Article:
Appleton’s map of Aldeburgh and Slaughden
Slaughden is the name of the narrow strip of land stretching South of Aldeburgh towards the Martello Tower and Orford Ness. Today there is room only for two sailing clubs and a boat-building yard but once, before erosion took its toll and the river mouth shifted down towards Hollesley, it was a thriving commercial centre.
This map, made by Ananias Appleton in Armada year (1588), shows a busy quay at Slaughden sheltered from the North Sea by a broad stretch of land. A long row of tiny ‘store houses’ fronts the quay some distance from the sea. Entrance to the quay is at Orford. The new Haven provided shelter for fishermen in bad weather; boats were built or repaired here; merchant ships in increasing numbers sailed in to unload and take on new cargoes.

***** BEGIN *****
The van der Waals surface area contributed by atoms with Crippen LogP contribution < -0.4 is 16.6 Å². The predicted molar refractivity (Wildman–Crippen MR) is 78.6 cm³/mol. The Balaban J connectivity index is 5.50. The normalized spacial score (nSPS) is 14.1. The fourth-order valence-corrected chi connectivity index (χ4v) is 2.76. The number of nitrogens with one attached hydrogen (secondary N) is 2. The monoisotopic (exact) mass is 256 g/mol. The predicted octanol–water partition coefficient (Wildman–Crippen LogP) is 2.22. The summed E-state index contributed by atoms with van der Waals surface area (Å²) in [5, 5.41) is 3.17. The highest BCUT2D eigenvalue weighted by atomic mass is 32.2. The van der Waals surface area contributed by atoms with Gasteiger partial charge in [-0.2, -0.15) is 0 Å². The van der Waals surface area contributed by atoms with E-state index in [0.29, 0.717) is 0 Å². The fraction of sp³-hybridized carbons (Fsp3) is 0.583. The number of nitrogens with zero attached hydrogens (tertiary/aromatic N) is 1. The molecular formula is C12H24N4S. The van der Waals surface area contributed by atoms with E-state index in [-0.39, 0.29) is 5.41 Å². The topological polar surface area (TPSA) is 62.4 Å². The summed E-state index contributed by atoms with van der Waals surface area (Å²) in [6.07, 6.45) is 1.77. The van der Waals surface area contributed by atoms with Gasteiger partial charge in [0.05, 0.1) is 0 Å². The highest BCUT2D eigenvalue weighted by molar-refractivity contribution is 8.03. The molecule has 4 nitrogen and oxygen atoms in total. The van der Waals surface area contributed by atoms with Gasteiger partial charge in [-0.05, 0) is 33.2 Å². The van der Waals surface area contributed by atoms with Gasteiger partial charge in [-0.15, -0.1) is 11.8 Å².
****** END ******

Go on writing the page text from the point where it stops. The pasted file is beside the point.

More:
Here is the town with the Moot Hall and Market Cross sited well back from the beach and surrounded by houses. The church is lined up with two windmills and two ‘fire trees’ (warning beacons) along what is now the Terrace. There are cannon on the beach.
Ananias Appleton was a freeman of Aldeburgh and served as a burgess or town councillor. His map is beautiful but not at all accurate. Details of his commercial activities appear in the Chamberlains’ Account Books for the period.
Detail showing the Haven at Slaughden. The town quay (marked V) is surrounded by banana-shaped boats and the row of little ‘store houses’ can be seen along the inland edge of the spotty shingle.